This player disparity makes for an extremely competitive environment on US West. The skill curve is much tighter, and at higher tiers you’ll be playing against very skilled tank operators.

If you’re located on US West and you want to experience a game filled with squishy, easy-to-kill opponents, switch to US East for a night. Even with the high ping issues associated with switching servers, you’ll still dominate the majority of games. If you’re into padding stats and you’re on US West, switch to US East.

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Mediums and TDs

I mostly play mediums and TDs. My play style fits naturally with Tank Destroyers, and my win rates on TDs go as high as 57% while my win rates on my mediums are much lower, averaging 49%.

When I play TDs, the game seems like it’s on easy mode. But that’s me, and that’s a reflection of my play style. For you, the game might seem like its on easy mode when you play heavies or when you play artillery. My advice is for you to find which type of tank fits your natural play style and focus your time and energy on those types of tanks. Your team will appreciate it, and you’ll have much more fun and success while playing.


Back when they had the T-50-2, I played a scout most of the time. I also enjoy the T50, which was/is slightly faster than the T-50-2 although its top speed was eventually nerfed.

When playing a scout, you’ve got two basic strategies: (1) Passive Scouting and (2) Active Scouting.

If you’re into Passive Scouting, you’ll need the camouflage perk on every crew member for the 1st perk until you hit 100% and then you should switch to Sixth Sense and any available perks that extend view range. Always spend gold when retraining your crews or you’ll lose a significant amount of experience.

As a Passive Scout, you won’t be shooting. You won’t be moving. Your job is to scoot as quickly as possible across the map, find a bush and park inside it, and then sit there and let the enemy expose themselves to you. If your Sixth Sense gets triggered, move to a new position.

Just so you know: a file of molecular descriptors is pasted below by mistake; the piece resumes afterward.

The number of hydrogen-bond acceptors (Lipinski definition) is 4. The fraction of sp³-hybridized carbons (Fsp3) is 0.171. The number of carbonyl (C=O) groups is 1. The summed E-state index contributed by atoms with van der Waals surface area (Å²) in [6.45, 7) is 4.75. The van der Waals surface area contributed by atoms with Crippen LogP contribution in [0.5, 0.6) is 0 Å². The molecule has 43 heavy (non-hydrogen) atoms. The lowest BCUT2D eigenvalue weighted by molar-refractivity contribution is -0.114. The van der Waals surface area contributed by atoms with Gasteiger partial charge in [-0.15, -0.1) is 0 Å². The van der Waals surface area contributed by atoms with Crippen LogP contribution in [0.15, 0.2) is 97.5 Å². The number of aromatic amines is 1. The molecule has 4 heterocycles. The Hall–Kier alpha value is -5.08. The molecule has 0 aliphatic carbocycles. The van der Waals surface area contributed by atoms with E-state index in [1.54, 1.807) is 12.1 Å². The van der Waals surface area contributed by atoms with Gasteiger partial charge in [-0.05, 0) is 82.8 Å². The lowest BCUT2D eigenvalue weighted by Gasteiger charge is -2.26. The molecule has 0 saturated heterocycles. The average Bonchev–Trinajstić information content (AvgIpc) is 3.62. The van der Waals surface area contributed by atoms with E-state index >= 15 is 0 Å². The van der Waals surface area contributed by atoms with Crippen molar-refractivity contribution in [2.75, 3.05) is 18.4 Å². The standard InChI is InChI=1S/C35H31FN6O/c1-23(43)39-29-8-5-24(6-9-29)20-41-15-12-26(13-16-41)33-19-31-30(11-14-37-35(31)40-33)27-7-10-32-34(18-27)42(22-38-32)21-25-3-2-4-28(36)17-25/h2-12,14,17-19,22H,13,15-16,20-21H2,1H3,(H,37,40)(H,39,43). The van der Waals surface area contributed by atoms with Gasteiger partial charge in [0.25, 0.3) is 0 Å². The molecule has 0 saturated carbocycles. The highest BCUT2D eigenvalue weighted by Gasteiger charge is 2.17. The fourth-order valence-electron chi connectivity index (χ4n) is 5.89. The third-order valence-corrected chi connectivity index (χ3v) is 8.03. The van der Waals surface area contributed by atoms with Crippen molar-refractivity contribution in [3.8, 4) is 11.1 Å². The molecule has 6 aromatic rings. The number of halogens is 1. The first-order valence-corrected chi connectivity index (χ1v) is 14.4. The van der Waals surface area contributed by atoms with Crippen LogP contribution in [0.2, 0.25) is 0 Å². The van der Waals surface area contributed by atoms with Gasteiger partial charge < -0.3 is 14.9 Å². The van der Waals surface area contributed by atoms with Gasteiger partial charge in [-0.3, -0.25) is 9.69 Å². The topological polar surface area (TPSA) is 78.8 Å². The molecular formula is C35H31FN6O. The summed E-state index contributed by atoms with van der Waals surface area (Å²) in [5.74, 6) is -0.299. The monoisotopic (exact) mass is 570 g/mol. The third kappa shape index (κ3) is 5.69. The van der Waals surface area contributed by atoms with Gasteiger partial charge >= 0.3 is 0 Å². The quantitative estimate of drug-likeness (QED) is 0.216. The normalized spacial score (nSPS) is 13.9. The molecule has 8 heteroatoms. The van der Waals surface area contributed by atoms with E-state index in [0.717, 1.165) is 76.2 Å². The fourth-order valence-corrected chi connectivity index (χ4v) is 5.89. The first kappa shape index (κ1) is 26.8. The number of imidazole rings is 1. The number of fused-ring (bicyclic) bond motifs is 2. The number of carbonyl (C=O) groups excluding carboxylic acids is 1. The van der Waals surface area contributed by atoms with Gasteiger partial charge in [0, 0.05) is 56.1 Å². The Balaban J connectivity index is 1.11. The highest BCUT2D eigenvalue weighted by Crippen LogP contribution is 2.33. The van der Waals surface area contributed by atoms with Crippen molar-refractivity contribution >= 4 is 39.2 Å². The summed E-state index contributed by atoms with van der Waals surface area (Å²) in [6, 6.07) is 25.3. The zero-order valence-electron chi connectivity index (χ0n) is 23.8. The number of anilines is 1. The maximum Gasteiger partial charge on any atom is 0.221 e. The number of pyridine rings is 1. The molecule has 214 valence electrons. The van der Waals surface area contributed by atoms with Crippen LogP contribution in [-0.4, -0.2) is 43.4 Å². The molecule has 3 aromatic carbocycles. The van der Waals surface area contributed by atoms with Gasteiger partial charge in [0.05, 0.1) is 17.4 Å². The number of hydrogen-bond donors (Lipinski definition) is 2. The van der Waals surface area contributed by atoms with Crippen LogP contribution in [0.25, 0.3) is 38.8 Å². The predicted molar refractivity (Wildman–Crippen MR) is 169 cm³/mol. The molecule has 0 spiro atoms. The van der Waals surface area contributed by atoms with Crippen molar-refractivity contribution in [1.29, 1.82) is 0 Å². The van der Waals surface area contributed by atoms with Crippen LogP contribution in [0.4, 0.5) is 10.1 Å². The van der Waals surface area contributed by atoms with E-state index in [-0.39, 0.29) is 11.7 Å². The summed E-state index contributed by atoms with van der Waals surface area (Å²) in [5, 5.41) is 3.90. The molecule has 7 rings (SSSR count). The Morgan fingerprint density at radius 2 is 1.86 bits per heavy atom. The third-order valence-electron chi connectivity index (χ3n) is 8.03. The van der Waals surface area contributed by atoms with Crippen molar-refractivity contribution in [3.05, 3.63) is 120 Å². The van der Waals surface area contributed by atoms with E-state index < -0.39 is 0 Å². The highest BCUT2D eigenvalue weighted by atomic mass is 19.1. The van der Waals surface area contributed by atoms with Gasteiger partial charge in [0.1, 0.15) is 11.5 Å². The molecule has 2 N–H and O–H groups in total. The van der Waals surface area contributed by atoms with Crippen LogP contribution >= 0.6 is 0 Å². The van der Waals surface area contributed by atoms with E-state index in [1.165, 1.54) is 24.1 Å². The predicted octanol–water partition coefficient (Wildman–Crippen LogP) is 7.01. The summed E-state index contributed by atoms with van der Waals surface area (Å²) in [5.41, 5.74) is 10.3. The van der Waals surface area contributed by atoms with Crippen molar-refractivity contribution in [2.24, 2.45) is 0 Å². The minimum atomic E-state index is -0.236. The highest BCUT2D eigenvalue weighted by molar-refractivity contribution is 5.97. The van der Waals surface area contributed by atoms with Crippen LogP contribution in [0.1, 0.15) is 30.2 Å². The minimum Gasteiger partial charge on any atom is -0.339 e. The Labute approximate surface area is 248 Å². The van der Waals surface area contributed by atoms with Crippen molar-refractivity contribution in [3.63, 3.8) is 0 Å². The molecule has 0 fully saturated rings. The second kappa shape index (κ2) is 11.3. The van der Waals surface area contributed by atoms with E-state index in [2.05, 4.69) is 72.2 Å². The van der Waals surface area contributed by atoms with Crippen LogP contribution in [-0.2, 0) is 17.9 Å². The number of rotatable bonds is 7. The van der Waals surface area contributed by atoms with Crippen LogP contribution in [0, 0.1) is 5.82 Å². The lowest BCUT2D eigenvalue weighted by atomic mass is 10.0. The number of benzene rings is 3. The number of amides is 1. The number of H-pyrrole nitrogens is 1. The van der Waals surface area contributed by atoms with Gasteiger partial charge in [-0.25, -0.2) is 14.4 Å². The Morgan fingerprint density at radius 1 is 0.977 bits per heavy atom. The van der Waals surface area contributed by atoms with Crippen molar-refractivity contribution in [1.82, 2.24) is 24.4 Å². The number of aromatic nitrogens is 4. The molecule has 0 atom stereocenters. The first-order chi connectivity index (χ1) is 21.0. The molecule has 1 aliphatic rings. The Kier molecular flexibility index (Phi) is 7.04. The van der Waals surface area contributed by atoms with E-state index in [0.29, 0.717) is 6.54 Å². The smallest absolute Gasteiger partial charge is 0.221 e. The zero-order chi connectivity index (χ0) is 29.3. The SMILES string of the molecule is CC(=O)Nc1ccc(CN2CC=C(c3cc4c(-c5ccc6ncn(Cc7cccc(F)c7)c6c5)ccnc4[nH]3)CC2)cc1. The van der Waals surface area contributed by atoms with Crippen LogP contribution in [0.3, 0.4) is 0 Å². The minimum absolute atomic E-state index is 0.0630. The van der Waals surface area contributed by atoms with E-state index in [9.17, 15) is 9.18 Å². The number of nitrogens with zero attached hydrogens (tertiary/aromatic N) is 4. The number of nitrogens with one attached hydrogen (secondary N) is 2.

Active Scouting requires speed. Your job is to light the enemy and – if you’re able to do so without getting killed – draw fire. Obviously, one wrong move can result in quick destruction for a light scout. For active scouting, I’d recommend improving suspension durability and using high octane gas. You need to keep moving. Don’t stop. Not ever. Speed is your best friend. You need to keep skirting the edge of the front line. Light the enemy and draw fire, and allow your teammates to do the damage.

As a scout, whether you’re active or passive, your job is to light the enemy locations. Don’t get involved in combat unless it’s absolutely necessary or if the balance of the game has already tipped in your favor and your survival is no longer crucial to the outcome.

While I mostly follow the above advice for my scouts, my T50 is the exception. I load it with gold for every game, and about halfway through I’ll cross into enemy territory and start beating up their heavies. Their slow moving turrets are no match for the fleet footed T50. My win rate on that particular tank is currently 58%. It’s one of my favorites.


I can’t give much advice when it comes to heavies. I’ve only played a handful of them and I don’t care for the way they feel. Too sluggish, too slow. I prefer speed and mobility.

Early in my WOT career I had the tier X British heavy, the FV215b. I was still a relatively new player and I bought my way to the top tier which was a big mistake. It’s much better to learn each class of tank by playing through the various tiers. My win rate was a dismal 44%. Although I only played a few hundred games, it just felt wrong to me. I’m not a heavy tank player and I respect that about my play style, so I don’t play them for my teammate’s sake.